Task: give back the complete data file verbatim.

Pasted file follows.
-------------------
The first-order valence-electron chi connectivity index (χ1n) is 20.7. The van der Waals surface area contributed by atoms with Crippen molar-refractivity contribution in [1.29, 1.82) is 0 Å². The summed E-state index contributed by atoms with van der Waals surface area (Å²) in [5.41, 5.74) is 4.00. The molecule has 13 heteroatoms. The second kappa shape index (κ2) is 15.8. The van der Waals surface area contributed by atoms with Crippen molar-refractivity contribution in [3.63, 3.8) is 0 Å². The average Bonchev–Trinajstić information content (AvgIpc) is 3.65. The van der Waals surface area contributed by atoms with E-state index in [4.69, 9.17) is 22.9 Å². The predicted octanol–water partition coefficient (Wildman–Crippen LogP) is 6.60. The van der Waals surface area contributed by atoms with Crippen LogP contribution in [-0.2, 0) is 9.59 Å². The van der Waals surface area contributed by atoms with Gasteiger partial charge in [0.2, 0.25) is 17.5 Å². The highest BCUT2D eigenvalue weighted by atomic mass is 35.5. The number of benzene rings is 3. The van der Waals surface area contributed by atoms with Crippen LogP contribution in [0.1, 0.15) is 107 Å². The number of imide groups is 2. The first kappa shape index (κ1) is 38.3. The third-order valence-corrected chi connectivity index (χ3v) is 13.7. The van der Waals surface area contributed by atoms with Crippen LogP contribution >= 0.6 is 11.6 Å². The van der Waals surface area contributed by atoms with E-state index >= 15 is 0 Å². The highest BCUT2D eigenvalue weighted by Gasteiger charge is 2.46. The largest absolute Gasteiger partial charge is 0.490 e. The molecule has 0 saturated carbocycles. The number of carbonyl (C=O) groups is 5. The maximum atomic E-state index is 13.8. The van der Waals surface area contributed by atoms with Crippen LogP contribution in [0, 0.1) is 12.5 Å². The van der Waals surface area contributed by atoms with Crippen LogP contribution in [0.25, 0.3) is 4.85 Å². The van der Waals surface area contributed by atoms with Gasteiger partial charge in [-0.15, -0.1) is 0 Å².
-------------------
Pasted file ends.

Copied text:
The first-order valence-electron chi connectivity index (χ1n) is 20.7. The van der Waals surface area contributed by atoms with Crippen molar-refractivity contribution in [1.29, 1.82) is 0 Å². The summed E-state index contributed by atoms with van der Waals surface area (Å²) in [5.41, 5.74) is 4.00. The molecule has 13 heteroatoms. The second kappa shape index (κ2) is 15.8. The van der Waals surface area contributed by atoms with Crippen molar-refractivity contribution in [3.63, 3.8) is 0 Å². The average Bonchev–Trinajstić information content (AvgIpc) is 3.65. The van der Waals surface area contributed by atoms with E-state index in [4.69, 9.17) is 22.9 Å². The predicted octanol–water partition coefficient (Wildman–Crippen LogP) is 6.60. The van der Waals surface area contributed by atoms with Crippen LogP contribution in [-0.2, 0) is 9.59 Å². The van der Waals surface area contributed by atoms with Gasteiger partial charge in [0.2, 0.25) is 17.5 Å². The highest BCUT2D eigenvalue weighted by atomic mass is 35.5. The number of benzene rings is 3. The van der Waals surface area contributed by atoms with Crippen LogP contribution in [0.1, 0.15) is 107 Å². The number of imide groups is 2. The first kappa shape index (κ1) is 38.3. The third-order valence-corrected chi connectivity index (χ3v) is 13.7. The van der Waals surface area contributed by atoms with Crippen LogP contribution >= 0.6 is 11.6 Å². The van der Waals surface area contributed by atoms with E-state index >= 15 is 0 Å². The highest BCUT2D eigenvalue weighted by Gasteiger charge is 2.46. The largest absolute Gasteiger partial charge is 0.490 e. The molecule has 0 saturated carbocycles. The number of carbonyl (C=O) groups is 5. The maximum atomic E-state index is 13.8. The van der Waals surface area contributed by atoms with Crippen LogP contribution in [0, 0.1) is 12.5 Å². The van der Waals surface area contributed by atoms with Crippen LogP contribution in [0.25, 0.3) is 4.85 Å². The van der Waals surface area contributed by atoms with Gasteiger partial charge in [-0.15, -0.1) is 0 Å².